The Vulnerable Landscape - Camera Obscura
It was supposed to be a very routine operation. The look on the doctors face told a very different story. When told of a diagnosis of serious illness we are thrown into a dark space full of dread - our lives are no longer the same. We become separated from the people we were before and normal life seems an impossible state that we feel we will never experience again. The close relationship with my own mortality led to a descent into terror and eventual return to a new sense of joy.
In June 2015 another round of life giving chemotherapy began and I was determined to document my daily frame of mind for the first month of treatment. And so 28 days of the physical and emotional ordeal of chemotherapy including illness, nausea, headaches and tiredness provided the backdrop for long exposure self-portraits taken in my bedroom which was set up as a large room size Camera Obscura.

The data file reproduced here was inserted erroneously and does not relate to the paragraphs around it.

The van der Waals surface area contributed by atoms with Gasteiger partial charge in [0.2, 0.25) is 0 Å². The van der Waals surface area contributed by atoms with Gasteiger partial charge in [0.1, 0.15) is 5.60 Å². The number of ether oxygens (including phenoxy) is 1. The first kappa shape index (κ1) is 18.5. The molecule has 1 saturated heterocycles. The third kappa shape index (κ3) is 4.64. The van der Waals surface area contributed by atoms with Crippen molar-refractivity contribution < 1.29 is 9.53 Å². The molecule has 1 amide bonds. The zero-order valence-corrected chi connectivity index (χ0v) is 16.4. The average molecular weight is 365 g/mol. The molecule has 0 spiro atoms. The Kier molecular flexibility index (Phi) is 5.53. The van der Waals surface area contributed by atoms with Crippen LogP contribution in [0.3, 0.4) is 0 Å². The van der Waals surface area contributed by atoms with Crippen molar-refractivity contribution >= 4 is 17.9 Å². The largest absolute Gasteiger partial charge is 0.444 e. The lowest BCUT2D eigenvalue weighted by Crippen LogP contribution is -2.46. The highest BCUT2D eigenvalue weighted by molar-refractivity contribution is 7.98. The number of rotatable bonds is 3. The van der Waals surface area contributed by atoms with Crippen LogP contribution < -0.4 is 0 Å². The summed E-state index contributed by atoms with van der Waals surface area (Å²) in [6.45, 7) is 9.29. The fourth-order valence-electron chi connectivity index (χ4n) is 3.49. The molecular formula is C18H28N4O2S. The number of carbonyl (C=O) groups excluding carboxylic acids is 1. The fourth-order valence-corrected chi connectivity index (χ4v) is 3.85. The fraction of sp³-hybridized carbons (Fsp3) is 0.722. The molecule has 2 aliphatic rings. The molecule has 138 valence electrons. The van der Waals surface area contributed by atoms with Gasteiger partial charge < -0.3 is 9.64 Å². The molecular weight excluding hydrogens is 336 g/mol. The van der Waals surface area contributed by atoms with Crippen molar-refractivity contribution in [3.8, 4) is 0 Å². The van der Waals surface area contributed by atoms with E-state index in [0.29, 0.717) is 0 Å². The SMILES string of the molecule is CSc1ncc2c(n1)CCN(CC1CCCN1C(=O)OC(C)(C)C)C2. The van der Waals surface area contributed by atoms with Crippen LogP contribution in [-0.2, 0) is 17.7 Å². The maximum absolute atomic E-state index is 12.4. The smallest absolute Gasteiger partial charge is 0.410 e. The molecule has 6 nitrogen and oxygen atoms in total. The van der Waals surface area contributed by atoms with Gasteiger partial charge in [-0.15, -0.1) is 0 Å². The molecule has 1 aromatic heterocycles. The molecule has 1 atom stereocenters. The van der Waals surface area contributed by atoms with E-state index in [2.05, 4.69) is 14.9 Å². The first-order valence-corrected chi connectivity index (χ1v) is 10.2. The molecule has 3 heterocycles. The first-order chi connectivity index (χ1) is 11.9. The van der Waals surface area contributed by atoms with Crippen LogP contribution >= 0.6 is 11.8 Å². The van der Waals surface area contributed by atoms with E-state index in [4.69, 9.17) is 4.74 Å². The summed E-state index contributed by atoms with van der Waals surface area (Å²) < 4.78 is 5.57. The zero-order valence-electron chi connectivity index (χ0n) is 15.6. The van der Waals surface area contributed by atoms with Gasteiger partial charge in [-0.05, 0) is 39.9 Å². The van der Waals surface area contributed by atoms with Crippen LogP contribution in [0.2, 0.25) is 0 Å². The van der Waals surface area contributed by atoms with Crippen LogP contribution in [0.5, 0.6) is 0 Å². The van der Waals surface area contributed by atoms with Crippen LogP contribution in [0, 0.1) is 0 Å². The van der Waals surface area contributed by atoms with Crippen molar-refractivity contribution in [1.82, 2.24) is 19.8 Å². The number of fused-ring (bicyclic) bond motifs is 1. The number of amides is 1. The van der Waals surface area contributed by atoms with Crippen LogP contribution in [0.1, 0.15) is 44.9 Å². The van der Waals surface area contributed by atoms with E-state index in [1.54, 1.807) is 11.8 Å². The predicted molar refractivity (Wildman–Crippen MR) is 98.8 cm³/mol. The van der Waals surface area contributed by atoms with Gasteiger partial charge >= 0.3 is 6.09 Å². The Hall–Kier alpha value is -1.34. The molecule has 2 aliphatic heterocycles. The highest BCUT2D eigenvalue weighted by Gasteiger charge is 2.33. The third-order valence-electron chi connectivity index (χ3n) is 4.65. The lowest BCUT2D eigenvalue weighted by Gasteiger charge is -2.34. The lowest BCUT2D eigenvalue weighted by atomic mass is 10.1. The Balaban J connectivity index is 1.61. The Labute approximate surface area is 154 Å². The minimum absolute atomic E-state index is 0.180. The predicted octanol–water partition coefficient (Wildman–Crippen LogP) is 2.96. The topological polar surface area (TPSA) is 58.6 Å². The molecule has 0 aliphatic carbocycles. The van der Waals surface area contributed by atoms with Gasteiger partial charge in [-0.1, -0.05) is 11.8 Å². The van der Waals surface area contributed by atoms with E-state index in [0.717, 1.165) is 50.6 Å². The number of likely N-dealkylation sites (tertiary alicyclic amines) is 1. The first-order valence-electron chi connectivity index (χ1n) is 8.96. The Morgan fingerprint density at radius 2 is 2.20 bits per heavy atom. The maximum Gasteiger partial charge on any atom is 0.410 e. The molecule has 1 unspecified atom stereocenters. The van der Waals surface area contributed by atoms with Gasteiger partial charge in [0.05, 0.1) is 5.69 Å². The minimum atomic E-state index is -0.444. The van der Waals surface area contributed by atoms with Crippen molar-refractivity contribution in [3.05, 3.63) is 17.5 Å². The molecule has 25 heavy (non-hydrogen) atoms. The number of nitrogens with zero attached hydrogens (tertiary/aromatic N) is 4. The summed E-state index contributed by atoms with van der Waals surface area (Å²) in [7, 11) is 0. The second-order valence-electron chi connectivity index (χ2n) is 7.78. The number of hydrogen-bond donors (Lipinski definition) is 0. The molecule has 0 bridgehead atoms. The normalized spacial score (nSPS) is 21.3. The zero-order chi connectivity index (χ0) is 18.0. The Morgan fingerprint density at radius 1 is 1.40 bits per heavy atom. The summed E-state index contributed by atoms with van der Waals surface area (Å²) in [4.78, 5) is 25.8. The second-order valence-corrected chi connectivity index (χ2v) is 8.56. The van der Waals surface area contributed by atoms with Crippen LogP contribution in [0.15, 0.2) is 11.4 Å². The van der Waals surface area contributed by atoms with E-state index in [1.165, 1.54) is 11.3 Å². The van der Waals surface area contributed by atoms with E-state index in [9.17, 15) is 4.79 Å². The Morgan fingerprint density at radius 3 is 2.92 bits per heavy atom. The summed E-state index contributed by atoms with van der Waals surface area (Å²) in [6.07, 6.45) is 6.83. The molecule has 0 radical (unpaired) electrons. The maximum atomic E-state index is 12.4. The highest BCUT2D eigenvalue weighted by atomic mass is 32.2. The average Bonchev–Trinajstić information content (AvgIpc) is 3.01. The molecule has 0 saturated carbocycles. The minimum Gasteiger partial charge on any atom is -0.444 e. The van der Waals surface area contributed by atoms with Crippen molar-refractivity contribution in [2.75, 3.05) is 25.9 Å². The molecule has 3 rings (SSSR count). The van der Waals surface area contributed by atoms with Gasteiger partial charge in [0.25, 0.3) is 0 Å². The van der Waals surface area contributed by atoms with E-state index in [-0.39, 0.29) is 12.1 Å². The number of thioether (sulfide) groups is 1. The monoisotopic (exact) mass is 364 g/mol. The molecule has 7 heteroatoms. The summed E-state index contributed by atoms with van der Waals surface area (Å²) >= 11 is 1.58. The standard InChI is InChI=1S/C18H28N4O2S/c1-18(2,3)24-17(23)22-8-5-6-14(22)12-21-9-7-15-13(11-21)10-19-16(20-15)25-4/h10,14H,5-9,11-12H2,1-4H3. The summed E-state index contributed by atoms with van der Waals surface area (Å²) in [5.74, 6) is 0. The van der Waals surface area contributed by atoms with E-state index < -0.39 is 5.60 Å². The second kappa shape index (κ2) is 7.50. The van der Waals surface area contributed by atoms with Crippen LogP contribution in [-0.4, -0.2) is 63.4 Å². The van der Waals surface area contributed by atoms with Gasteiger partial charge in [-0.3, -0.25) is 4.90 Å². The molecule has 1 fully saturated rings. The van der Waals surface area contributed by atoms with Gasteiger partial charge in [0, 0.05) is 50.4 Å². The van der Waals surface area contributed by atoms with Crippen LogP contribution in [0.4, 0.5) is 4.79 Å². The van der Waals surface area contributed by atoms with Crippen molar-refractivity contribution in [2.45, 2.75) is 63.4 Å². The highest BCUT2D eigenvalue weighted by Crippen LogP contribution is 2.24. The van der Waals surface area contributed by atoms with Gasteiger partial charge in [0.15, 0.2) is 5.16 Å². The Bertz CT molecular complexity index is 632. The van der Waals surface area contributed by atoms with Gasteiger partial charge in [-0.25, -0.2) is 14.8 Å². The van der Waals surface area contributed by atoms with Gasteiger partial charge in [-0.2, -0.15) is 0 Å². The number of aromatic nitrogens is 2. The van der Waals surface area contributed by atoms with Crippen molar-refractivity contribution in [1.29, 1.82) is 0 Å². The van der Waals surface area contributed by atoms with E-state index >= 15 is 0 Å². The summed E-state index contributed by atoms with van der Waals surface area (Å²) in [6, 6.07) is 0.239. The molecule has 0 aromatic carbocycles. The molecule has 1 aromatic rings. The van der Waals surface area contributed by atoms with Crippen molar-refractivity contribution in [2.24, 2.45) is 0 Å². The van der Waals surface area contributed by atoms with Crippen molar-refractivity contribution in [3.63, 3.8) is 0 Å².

I use a traditional form of ‘Camera Obscura' (literally a dark room or chamber) using a small, round aperture ("pinhole") to bring light into the darkened space of my bedroom for capture by another camera. The photographs are all created in the camera and taken in a single long exposure triggered by a timer and show the inverted image of the outside world and a portrayal of my inner landscape.
Projected on the screen is the outside world; a world of normality that I long to return to. I am unable to bridge the gap between a life of planning for the future, frivolity and triviality and a life that contemplates dashed plans, pain and impending mortality. Life becomes a quest to live in the moment, contain the fear and aim to re-experience that wonderful feeling of a normal life.